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Home | Discussion Point | Cold Weather Spray Foam Applications

Cold Weather Spray Foam Applications

ONE    Generally speaking, what is your take on applications being performed in cold weather? Specifically, how well do Canadian contractors handle cold installation conditions and how well suited are SPF products for being applied in cold conditions?

Dave Andre, Morrison Hershfield: In our experience, the applications performed in cold weather are working in Canada. However, new contractors/installers need to be aware of the differences between warm and cold spraying, and the various techniques used for successful applications. Cold-weather formulas react differently than the regular or warm-weather formulas. The onus is on the installer to be familiar with the different weather formulations and associated temperature limitations. When the manufacturer’s parameters are followed, we rarely see any issues. If the parameters are not followed, prepare for a “gong show.” There are also some varying conditions based on interior or exterior application. Exterior applications have challenges related to wind and snow.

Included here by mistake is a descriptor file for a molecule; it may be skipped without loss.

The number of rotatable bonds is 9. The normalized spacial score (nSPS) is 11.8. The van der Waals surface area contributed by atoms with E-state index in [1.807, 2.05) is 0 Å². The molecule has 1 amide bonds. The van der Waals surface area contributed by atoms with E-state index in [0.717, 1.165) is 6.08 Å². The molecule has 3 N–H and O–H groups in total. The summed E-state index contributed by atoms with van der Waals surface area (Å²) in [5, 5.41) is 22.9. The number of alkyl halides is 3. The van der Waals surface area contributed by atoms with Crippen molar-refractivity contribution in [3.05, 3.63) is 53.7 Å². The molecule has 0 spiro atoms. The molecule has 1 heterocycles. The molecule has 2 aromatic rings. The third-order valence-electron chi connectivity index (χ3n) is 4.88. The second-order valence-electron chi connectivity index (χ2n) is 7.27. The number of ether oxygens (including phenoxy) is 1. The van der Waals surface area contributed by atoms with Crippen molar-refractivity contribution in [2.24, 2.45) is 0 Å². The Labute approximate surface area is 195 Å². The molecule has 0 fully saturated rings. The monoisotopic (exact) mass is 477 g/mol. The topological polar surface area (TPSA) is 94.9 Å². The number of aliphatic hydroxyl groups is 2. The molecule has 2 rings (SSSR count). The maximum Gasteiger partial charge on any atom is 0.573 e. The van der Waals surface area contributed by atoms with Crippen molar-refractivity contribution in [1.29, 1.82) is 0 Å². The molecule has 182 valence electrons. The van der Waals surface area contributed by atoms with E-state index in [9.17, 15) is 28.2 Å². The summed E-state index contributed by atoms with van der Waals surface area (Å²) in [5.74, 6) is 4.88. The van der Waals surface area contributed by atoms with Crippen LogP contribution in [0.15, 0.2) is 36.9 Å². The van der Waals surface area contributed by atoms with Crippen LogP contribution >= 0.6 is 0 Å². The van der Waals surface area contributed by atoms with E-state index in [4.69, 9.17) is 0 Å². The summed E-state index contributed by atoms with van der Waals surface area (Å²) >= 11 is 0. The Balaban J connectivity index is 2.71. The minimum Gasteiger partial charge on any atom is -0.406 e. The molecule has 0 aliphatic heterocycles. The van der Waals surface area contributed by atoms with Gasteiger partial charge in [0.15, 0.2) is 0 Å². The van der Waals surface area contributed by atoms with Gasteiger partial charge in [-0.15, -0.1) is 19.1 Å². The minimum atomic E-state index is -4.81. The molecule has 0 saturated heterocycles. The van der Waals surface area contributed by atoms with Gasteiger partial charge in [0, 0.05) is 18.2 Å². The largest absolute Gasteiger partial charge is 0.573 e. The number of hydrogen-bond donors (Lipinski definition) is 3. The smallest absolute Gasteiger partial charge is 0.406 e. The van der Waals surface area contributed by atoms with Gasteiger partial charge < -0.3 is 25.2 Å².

Brad Glazier, IFTI: It’s that time of year again: the temperature starts to drop and you need to start ordering cold weather formulations. We all go through it, and after a couple of weeks of cursing the clogging tip, we remember last winter’s spray settings and get back in the grove. At least we have the option now of spraying in the winter; not so long ago there was no “C” formulation and essentially business stopped when it got too cold out. With the correct formulation and attention by the installer, cold weather spraying is just another day at the office for the Canadian SPF contractor.

Marc Kast, Elastochem: The real issue is the transition from spraying in warm weather to cold weather. Most applicators forget to keep the materials warm overnight, as it is still warm during the day so they allow the materials to get below 18 degrees C (64 degrees F). As the temperatures begin to drop during the daytime hours, they are more diligent in ensuring the raw chemicals are kept warm.